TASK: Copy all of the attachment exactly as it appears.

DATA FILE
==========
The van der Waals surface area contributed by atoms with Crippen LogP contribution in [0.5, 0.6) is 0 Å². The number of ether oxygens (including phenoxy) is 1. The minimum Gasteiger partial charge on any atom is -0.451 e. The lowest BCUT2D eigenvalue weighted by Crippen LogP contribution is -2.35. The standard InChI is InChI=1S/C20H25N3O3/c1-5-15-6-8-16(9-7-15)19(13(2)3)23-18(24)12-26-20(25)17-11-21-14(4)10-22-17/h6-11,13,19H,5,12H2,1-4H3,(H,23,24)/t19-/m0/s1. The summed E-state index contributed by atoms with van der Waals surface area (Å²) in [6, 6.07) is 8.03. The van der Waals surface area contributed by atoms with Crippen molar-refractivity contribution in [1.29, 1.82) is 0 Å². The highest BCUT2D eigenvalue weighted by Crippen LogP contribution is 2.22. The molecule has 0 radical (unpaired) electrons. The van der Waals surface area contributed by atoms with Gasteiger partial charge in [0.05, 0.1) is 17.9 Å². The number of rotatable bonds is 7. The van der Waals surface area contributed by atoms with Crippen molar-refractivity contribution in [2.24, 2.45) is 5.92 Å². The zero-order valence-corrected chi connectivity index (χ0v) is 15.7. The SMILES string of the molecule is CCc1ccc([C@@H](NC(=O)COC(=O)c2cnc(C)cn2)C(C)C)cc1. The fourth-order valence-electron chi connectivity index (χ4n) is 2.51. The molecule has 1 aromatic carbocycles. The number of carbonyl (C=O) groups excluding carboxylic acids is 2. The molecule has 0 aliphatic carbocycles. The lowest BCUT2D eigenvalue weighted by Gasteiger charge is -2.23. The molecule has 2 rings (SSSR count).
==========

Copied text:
The van der Waals surface area contributed by atoms with Crippen LogP contribution in [0.5, 0.6) is 0 Å². The number of ether oxygens (including phenoxy) is 1. The minimum Gasteiger partial charge on any atom is -0.451 e. The lowest BCUT2D eigenvalue weighted by Crippen LogP contribution is -2.35. The standard InChI is InChI=1S/C20H25N3O3/c1-5-15-6-8-16(9-7-15)19(13(2)3)23-18(24)12-26-20(25)17-11-21-14(4)10-22-17/h6-11,13,19H,5,12H2,1-4H3,(H,23,24)/t19-/m0/s1. The summed E-state index contributed by atoms with van der Waals surface area (Å²) in [6, 6.07) is 8.03. The van der Waals surface area contributed by atoms with Crippen molar-refractivity contribution in [1.29, 1.82) is 0 Å². The highest BCUT2D eigenvalue weighted by Crippen LogP contribution is 2.22. The molecule has 0 radical (unpaired) electrons. The van der Waals surface area contributed by atoms with Gasteiger partial charge in [0.05, 0.1) is 17.9 Å². The number of rotatable bonds is 7. The van der Waals surface area contributed by atoms with Crippen molar-refractivity contribution in [2.24, 2.45) is 5.92 Å². The zero-order valence-corrected chi connectivity index (χ0v) is 15.7. The SMILES string of the molecule is CCc1ccc([C@@H](NC(=O)COC(=O)c2cnc(C)cn2)C(C)C)cc1. The fourth-order valence-electron chi connectivity index (χ4n) is 2.51. The molecule has 1 aromatic carbocycles. The number of carbonyl (C=O) groups excluding carboxylic acids is 2. The molecule has 0 aliphatic carbocycles. The lowest BCUT2D eigenvalue weighted by Gasteiger charge is -2.23. The molecule has 2 rings (SSSR count).